In a major ruling that reverses a longstanding statute, the United States Supreme Court has sided with the Slants, an Asian-American rock band that was denied a trademark by the US Patent and Trademark Office on the grounds that the name was disparaging to persons of Asian descent.
Writing in the majority opinion, Justice Samuel Alito declared, “The commercial market is well-stocked with merchandise that disparages prominent figures and groups, and the line between commercial and non-commercial speech is not always clear. If affixing the commercial label permits the suppression of any speech that may lead to political or social ‘volatility,’ free speech would be endangered.”
Three years ago, online sports books had the odds of Washington being forced to change the team’s name at around Yes (+300), No (-500). As is often the case, the bookmakers got it right.
The ruling is a touchdown for Washington Redskins owner Daniel Snyder. Snyder has repeatedly refused to rename the NFL franchise, despite intense public scrutiny and even after multiple Native American groups said they found the team name to be disparaging.
In 2014, 50 US Senators, 48 Democrats, and two Independents, signed a letter sent to NFL Commissioner Roger Goodell asking the league to force the Redskins to rebrand. The document requested the league’s ownership send the message “that racism and bigotry have no place in professional sports.”
What’s in a Name?
Should the Supreme Court have seen the case in another light, the fallout could have been far-reaching. In American sports, there’s a host of potentially controversial team names.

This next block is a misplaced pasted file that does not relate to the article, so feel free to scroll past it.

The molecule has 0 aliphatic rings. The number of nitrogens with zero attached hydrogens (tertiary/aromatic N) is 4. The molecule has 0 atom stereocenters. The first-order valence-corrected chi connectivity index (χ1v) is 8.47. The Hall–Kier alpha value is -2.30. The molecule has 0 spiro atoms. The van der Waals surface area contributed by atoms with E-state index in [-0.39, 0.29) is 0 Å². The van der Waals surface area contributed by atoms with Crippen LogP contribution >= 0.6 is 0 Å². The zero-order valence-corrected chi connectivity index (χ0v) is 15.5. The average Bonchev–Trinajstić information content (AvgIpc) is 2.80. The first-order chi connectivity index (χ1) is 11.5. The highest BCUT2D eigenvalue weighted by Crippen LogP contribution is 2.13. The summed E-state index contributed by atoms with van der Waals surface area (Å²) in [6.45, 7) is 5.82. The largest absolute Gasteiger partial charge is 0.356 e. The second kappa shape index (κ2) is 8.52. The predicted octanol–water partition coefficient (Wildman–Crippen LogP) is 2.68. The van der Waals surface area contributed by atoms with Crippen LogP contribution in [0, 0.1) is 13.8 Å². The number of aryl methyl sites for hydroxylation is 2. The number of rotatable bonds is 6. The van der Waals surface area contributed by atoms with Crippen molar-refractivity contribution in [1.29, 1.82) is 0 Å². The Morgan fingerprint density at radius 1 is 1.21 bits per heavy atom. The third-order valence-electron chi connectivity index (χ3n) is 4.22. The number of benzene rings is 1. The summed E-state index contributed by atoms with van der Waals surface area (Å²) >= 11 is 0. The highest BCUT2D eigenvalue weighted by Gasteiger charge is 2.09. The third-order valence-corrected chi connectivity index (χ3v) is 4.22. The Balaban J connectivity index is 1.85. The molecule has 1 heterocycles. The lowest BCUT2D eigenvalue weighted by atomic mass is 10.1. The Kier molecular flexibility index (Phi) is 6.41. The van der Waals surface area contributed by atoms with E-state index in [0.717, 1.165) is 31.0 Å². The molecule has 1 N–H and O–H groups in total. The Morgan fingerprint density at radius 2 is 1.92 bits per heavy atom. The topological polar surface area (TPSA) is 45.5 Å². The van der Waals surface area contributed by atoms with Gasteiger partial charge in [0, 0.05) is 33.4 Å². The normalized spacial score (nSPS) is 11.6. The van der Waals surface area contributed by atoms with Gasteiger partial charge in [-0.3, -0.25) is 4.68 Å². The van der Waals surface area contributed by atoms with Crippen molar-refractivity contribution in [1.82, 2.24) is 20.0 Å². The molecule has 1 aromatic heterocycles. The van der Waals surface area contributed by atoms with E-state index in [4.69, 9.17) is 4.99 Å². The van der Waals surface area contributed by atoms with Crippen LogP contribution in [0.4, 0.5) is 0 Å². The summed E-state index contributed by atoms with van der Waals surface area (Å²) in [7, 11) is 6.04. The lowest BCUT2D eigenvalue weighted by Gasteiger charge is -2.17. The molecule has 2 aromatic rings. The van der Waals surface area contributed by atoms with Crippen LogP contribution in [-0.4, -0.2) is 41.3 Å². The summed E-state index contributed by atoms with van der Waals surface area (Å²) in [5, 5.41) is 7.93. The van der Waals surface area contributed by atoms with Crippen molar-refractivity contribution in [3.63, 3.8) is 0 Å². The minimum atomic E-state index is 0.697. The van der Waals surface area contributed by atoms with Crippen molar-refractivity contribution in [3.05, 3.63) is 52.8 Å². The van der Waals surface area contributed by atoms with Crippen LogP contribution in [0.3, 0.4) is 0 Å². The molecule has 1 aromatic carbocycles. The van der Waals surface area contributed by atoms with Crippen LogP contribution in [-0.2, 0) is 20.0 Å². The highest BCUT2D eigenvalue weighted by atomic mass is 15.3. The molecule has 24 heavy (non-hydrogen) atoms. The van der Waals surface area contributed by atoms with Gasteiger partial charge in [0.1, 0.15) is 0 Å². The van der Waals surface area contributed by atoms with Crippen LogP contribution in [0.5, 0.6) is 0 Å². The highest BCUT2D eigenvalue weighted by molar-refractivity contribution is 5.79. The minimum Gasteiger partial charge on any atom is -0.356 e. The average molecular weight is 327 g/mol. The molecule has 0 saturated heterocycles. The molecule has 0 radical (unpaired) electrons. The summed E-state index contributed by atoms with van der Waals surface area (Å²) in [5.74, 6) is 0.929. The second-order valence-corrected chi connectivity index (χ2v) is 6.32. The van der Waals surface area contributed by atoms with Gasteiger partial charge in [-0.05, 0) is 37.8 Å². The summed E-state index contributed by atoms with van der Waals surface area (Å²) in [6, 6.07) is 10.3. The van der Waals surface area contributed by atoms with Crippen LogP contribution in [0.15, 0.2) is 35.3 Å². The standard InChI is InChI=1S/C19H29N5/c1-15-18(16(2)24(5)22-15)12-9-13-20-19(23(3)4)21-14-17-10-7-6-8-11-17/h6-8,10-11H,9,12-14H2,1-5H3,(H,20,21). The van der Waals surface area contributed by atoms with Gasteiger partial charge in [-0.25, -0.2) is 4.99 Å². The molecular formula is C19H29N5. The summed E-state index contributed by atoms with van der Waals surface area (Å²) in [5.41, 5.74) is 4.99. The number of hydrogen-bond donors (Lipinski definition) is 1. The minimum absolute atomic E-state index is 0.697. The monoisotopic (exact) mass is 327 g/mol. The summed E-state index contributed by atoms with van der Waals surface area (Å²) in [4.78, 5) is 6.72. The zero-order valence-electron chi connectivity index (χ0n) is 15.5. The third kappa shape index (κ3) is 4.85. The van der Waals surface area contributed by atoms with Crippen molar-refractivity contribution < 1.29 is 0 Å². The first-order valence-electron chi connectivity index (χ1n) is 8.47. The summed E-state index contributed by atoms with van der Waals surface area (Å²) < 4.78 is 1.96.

In Major League Baseball, there’s the Indians and Braves, and some have a problem with the Yankees designation. In the NBA, there’s the Boston Celtics, characterized by an overweight, pipe smoking Leprechaun. There’s the NFL Kansas City Chiefs and Minnesota Vikings, and in college sports, the Spartans, Trojans, Scots, and Irish are among potentially “negative” names in NCAA athletic programs.
Of course, one man’s “offensive” is another’s “who really cares?” Cases in point:
The NFL’s Las Vegas Raiders are coming to town, albeit not until 2020. The Oakland franchise was initially going to be named the Señors, but was changed to the Raiders in 1960. Can a guy in a football helmut with an eye patch and swords on either side of his head be considered offensive? The Vegas Golden Knights are coming to play in the NHL this fall. Are knights a sign of white privilege? Classist elitism? Imperialist conquering? The Crusades?
It’s all in how you see it, and the High Court says it’s also all within the bounds of free speech.
The Patent and Trademark Office (PTO) had denied the Slants’ application by citing the Lanham Act. The 1946 federal statute requires trademark requests to avoid being disparaging in nature, and to avoid falsely suggesting a “connection with persons, living or dead, institutions, beliefs, or national symbols, or bring them into contempt, or disrepute.”
The PTO tried to make the argument that trademarks are government speech, as they’re being approved by the federal agency. Justice Alito rejected that reasoning, saying, “It offends a bedrock First Amendment principle: Speech may not be banned on the ground that it expresses ideas that offend.”